Cybercrime is an ever-present threat, which business jet connectivity players are countering through various means, writes Rob Coppinger
In business aviation, connectivity is not an option but a prerequisite. Users demand free-flowing information, and this is enabled by a vast infrastructure. To ensure the cybersecurity of the connectivity solution, there must be no weak links between the user, the satellite and the terrestrial data centre.
“The hardware and software, if professionally managed by aviation IT experts, are not the weakest links,” says Josh Wheeler, senior director of entry into service at Satcom Direct (SD), which provides satellite services and systems for business aviation. “We have built robust routers and antennas to meet the demanding needs of business aviation to effectively and consistently transmit data,” he adds.
Wheeler explains that the sector is becoming “more digitised”, with data generated from an aircraft providing valuable insights into aircraft performance, for example, and it all needs to be protected. SD develops its own software, infrastructure and hardware. Wheeler says customers benefit from SD’s “heightened visibility into the connectivity system and can be better prepared to anticipate and mitigate any events”.
Too often, Wheeler explains, cyber events are instigated by bad actors taking advantage of those who are unaware of what they need to do. Security breaches can begin with a lack of awareness of phishing emails. Passengers’ devices might lack antivirus software, or they might log into a non-password-protected network and inadvertently upload malware. “This is why we focus on education too,” says Wheeler.
SmartSky Networks, an air-to-ground network provider, offers connectivity in the continental USA. The onboard systems work with cabin wireless access points such as the Honeywell GoDirect Router and the Satcom Direct Router. Sean Reilly, VP of air transport management and digital solutions at SmartSky Networks, emphasises the company utilises a blend of its patented innovations and the best technologies available: “Our network is designed from the ground up and each aircraft gets its own dedicated connection,” he says. “The separate connection means no bandwidth is ever shared with other aircraft, providing enhanced performance and information security.”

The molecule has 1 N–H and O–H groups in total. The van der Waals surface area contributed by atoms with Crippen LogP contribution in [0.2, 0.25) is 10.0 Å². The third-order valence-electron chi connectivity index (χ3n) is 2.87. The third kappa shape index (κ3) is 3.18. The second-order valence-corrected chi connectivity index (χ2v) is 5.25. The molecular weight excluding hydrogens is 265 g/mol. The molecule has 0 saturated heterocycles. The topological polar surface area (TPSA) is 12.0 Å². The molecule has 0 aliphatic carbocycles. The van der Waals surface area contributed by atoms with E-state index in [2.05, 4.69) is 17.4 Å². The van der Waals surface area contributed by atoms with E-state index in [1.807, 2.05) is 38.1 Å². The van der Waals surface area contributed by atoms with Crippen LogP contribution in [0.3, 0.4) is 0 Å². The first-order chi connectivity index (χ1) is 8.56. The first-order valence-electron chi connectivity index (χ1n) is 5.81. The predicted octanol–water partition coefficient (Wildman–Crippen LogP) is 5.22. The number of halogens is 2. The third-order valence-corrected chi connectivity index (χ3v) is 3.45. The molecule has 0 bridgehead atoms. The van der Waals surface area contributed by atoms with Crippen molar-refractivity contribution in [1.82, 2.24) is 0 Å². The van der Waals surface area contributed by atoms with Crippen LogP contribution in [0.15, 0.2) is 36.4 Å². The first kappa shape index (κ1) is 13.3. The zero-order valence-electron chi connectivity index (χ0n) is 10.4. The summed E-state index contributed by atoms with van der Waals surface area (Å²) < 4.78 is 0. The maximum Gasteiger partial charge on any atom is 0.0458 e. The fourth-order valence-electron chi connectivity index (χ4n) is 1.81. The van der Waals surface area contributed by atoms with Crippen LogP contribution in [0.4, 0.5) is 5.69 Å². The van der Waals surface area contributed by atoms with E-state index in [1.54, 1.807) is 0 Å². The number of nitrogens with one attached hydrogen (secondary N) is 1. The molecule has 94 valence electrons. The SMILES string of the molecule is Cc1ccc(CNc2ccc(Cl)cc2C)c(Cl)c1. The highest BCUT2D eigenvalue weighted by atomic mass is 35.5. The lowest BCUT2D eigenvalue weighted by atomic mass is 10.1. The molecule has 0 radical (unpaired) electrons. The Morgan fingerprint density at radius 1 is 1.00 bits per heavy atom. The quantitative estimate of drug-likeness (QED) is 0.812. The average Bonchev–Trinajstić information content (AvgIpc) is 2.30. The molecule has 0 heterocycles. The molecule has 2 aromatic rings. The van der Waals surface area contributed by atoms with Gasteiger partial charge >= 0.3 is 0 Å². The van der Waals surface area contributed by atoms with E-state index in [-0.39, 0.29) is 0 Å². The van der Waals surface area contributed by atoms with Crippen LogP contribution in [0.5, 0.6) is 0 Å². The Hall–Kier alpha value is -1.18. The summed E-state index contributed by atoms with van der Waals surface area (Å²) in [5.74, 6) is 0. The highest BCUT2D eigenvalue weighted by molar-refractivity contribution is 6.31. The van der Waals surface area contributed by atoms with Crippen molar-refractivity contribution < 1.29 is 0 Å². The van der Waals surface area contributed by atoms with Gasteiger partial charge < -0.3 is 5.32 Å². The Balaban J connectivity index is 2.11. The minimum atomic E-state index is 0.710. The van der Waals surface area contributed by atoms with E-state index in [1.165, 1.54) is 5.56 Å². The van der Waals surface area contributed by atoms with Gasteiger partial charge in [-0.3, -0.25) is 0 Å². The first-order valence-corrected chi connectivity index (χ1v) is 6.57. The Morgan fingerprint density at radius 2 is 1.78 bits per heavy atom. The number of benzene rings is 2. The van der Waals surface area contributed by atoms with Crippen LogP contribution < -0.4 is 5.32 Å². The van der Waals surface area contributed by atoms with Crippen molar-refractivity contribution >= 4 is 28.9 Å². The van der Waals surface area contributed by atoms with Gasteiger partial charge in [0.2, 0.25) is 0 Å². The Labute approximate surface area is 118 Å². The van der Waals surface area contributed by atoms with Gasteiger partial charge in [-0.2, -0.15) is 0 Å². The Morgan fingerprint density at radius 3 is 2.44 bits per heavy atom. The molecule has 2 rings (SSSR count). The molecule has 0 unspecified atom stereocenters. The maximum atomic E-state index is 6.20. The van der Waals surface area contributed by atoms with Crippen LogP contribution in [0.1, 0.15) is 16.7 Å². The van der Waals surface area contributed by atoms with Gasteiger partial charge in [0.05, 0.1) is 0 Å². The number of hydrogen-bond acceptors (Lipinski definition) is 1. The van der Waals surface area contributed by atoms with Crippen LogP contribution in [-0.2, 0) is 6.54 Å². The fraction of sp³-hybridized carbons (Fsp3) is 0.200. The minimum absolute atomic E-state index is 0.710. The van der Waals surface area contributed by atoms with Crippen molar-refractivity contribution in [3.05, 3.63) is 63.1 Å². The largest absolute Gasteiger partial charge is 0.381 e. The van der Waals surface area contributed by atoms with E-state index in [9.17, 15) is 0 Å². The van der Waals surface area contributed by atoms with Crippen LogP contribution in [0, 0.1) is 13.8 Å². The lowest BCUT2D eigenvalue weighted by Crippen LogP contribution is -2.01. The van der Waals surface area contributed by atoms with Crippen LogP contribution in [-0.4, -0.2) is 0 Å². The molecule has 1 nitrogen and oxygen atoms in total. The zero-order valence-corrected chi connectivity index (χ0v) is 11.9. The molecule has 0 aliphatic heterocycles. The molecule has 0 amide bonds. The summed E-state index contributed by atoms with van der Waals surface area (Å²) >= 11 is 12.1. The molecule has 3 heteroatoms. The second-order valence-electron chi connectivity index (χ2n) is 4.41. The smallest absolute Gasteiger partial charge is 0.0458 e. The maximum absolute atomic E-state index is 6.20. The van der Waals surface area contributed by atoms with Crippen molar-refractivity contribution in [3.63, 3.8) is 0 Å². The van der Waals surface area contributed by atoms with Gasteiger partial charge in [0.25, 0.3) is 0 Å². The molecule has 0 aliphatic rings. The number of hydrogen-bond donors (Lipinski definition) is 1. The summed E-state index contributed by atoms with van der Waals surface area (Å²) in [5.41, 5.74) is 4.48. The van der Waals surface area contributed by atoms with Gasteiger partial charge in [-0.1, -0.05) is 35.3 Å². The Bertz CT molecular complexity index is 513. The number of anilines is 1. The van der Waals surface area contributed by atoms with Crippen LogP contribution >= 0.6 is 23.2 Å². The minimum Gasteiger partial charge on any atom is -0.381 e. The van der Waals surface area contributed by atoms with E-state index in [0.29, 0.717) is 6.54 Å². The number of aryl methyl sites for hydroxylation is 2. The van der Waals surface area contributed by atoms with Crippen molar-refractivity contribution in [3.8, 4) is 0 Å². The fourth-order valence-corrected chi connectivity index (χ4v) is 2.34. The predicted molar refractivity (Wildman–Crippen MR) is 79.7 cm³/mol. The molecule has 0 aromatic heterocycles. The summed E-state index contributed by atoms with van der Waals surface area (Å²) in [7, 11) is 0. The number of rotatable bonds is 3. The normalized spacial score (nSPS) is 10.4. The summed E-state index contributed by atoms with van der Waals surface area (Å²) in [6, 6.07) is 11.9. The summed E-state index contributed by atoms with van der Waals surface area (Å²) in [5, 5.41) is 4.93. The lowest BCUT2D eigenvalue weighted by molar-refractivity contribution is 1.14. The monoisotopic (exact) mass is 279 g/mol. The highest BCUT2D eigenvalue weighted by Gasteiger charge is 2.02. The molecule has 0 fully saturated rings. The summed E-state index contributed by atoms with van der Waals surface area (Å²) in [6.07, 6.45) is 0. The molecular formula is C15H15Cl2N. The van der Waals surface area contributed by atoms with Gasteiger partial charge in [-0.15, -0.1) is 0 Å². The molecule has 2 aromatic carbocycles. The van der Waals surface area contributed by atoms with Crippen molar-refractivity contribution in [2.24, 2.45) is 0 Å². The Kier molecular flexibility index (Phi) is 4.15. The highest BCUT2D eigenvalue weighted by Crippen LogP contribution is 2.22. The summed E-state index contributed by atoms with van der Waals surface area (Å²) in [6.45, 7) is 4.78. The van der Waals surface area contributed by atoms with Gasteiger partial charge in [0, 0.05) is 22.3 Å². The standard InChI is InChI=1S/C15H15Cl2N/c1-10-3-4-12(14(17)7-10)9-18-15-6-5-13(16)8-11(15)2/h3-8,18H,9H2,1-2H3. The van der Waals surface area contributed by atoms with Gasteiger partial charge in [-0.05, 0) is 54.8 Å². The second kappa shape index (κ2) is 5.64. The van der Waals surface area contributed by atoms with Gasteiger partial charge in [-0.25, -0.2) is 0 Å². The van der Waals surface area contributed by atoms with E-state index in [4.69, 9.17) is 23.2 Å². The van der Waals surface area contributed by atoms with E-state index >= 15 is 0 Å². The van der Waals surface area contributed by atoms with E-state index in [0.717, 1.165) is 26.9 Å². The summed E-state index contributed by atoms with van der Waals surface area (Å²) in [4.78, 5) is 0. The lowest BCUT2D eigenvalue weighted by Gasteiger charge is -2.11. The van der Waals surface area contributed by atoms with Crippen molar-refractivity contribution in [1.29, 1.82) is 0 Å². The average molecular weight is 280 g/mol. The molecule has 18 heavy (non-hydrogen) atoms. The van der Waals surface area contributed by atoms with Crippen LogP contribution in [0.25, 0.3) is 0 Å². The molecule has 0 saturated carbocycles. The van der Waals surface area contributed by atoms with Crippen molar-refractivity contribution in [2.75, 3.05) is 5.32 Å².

That beam is also constantly changing every few minutes and to hack into it, if it can be detected in time, the hacker would need the “secret handshake” of that beam, Reilly says. “We’ve got more than 30,000 beams available in the USA, and each has its own unique identifier but it’s obviously changing as well,” he says.
Despite this there are still threats and the hackers are becoming more creative. “The vast majority [of vulnerabilities] are web application issues and nearly three quarters of attacks are now malware-free,” Reilly says, referencing cybersecurity firm CrowdStrike’s 2023 Global Threat Report.
Web application issues
Security misconfiguration and broken authentication are two problems associated with web application issues. The lack of an identifiable malware program makes these threats even more difficult to detect. “The key to avoiding these threats is avoiding unsecure networks – that’s what makes SmartSky’s inflight connectivity so different,” says Reilly.